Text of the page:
Example: Ella es médica, y él es abogado: She is a doctor, and he is a lawyer 

Relation: Ser

Just like someone’s profession, a certain relationship can change. For non-family relationships, this can become confusing. You can stop being friends with someone, or you can become romantic partners after being friends. 

But in general, your relationship to someone likely isn’t changing daily. For the time being, let’s think of it as fixed.


Él es su novio: He is her boyfriend

Ella es mi máma: She is my mother

Ellas son mis jefes: They are my bosses 

Estar: Temporary conditions

We use estar when it’s not known that something (any condition, scenario, action, description) is doubtful, temporary, or fleeting. 

Position: Estar

Position refers to the physical position. This can apply to both a person and a thing. 


Mi amiga está sentada: My friend is seated

Mi gato está acostada: My dog is lying down 

In most cases, the position is not a permanent situation. 

Location (of people or objects): Estar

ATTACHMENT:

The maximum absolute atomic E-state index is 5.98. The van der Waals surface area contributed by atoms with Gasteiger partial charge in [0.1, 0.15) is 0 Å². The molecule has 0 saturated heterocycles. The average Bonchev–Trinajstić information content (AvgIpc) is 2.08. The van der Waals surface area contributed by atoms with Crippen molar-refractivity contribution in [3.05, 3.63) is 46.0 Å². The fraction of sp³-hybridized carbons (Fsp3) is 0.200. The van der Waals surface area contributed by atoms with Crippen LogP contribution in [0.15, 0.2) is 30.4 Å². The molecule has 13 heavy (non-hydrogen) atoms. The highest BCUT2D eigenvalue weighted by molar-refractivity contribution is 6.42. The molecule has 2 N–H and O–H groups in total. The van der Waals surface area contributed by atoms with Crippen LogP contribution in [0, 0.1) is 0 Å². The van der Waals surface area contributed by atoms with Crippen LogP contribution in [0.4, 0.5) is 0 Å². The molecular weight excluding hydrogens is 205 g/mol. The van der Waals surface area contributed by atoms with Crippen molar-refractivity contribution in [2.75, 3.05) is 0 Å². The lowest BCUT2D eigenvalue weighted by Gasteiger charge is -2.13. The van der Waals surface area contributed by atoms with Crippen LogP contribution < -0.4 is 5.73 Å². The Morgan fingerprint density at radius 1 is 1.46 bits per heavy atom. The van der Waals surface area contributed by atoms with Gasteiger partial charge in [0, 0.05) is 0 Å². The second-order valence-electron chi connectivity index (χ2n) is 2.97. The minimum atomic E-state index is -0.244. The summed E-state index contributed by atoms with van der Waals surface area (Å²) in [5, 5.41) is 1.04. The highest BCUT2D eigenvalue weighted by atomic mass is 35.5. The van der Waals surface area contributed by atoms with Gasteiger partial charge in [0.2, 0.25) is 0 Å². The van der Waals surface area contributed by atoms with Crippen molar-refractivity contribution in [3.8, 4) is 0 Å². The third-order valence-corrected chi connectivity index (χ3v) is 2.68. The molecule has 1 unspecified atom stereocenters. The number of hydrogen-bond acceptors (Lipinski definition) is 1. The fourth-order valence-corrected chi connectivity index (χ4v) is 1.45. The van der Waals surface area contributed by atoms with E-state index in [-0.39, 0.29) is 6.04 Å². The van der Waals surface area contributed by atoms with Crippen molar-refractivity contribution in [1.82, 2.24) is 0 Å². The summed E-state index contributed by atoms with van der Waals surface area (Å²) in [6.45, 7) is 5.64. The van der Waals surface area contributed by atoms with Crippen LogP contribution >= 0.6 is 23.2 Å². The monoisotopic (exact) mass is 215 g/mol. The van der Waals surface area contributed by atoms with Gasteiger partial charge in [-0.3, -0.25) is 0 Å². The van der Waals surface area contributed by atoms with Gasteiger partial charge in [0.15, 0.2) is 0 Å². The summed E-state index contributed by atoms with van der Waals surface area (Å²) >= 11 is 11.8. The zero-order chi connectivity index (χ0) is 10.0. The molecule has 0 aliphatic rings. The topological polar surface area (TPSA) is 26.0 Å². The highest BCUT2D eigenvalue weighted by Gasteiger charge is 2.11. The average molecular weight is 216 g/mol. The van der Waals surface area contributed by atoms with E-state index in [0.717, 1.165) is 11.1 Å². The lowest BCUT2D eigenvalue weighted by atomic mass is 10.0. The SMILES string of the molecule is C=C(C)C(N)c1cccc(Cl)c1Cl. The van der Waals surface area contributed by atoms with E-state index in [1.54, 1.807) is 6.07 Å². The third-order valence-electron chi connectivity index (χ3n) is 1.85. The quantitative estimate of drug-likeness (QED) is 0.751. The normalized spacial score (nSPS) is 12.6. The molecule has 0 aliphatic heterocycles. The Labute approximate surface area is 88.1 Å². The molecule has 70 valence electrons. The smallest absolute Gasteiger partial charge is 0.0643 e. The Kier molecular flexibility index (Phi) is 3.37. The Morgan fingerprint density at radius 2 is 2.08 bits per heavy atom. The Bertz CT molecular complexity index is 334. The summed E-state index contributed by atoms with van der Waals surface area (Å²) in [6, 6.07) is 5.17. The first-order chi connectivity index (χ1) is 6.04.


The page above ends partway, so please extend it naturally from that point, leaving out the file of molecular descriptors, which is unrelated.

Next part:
Talking about something/someone’s location, during one moment, requires estar. Where something is located (even if it’s been there for a while) takes estar.


El maestro está en el baño: The teacher is in the bathroom

Mi mochila está en mi cuarto: My backpack is in my room

Action: Estar

Action is one of the more clear-cut uses for estar. An action, by definition, is “the fact or process of doing something”. And a process is ongoing, and thus, temporary. 

Note: In the majority of these cases, you’ll need to use a present participle. This is the verb that forms what you think of as -ing verbs in English: running, playing, talking, etc.


Mi papá está comiendo: My dad is eating

Mi perro está corriendo: My dog is running

Conditions: Estar

Estar is used to express feelings or temporary physical condition. A condition can be an emotion, a temporary physical state, or a temporary mental state, among others.